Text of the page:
The Porsche 944 Turbo was introduced in February of 1985 with a powerplant based on the '924 Prototype' that had competed at Le Mans. Even though there were some early setbacks for the new 944, the development of a four-valve cylinder head on a turbocharged car was continued. The final version had a single KKK turbocharger, which had impressive gains in both power and torque with no rear adverse effect on emission standards.
The 944 Turbo was not well received in most standard GT categories, including SCCA and IMSA, so it was decided that in order for the 944 Turbo to realize its competition potential, Porsche would have to create the venue. In late 1985, Porsche AG developed the 944 Turbo Cup as an affordable, competitive, entry-level venue for motorsports enthusiasts. Initially, it was designed as a single-marque racing series run in conjunction with German ADAC Supercup races. Some examples were later put to use in other countries including France, Canada and the United States.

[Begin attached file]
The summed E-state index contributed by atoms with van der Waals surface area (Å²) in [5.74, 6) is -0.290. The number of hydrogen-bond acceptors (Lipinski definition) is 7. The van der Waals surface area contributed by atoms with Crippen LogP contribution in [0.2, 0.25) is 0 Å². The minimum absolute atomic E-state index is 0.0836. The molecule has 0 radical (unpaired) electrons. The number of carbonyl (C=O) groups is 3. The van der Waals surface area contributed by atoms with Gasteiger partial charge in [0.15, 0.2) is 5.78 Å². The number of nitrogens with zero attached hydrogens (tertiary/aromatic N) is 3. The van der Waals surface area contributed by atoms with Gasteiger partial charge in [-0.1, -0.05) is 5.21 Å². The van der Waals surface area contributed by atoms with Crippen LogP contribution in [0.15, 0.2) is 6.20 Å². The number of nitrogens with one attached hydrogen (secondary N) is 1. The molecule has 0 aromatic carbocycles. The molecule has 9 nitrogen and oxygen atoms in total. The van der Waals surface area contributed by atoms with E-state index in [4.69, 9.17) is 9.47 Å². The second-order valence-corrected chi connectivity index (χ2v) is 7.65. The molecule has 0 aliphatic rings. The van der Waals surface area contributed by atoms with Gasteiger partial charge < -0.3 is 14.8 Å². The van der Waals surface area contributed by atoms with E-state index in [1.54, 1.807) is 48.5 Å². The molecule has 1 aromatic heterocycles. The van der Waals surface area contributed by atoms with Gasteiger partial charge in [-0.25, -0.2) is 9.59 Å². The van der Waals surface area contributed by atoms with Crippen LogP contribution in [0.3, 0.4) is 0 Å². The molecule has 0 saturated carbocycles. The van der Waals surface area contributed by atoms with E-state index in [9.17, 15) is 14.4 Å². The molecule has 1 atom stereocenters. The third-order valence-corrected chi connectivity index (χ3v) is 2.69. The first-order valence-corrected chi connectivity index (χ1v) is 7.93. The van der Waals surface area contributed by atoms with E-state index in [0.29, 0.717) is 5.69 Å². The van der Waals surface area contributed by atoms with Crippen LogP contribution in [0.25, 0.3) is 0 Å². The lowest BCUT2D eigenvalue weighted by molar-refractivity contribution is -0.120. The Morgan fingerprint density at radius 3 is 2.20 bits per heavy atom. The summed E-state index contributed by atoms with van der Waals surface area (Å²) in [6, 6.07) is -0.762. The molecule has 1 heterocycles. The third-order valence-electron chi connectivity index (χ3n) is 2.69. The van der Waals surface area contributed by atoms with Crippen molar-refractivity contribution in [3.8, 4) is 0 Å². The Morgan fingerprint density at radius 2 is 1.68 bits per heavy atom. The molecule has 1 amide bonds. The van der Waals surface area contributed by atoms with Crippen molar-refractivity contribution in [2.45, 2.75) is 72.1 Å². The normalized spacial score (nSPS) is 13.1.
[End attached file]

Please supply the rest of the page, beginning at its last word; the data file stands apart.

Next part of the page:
The Cup cars were essentially standard-production 944 Turbos that were suited for track use. The factory-built competition machines were given a magnesium oil sump, a smaller generator, stiffer suspension, reinforced gearbox, wider tires and modified engine components including a revised turbocharger. Safety features were added including an eight-point roll cage, driver's Recaro racing seat, manual windows and, for weight-saving measures, were stripped of many interior components.
This 944 Turbo Cup is powered by a 2479cc single overhead cam four-cylinder engine with a single KKK turbocharger. It produces 250 horsepower, there is a five-speed manual gearbox, and four-wheel ventilated disc brakes. It was originally finished in Guards Red with black leatherette upholstery and equipped as a Turbo Cup model with US equipment, Pirelli tires and a limited-slip differential. It was delivered to race car driver Robert Bogan, and was used to participate in the IMSA Firehawk Series, as well as in various SCCA events under Robertson Porsche/Audi of New Orleans sponsorship. Later, the car was sold to Porsche enthusiasts Lloyd Hawkins and completely restored. In 2008, it was purchased by Matthew Drendel.
In 2012, this car was offered for sale at Amelia Island sale presented by Gooding & Company. The car was estimated to sell for $65,000 - $85,000 and offered without reserve. As bidding came to a close, the car had been sold for the sum of $79,200 inclusive of buyer's premium.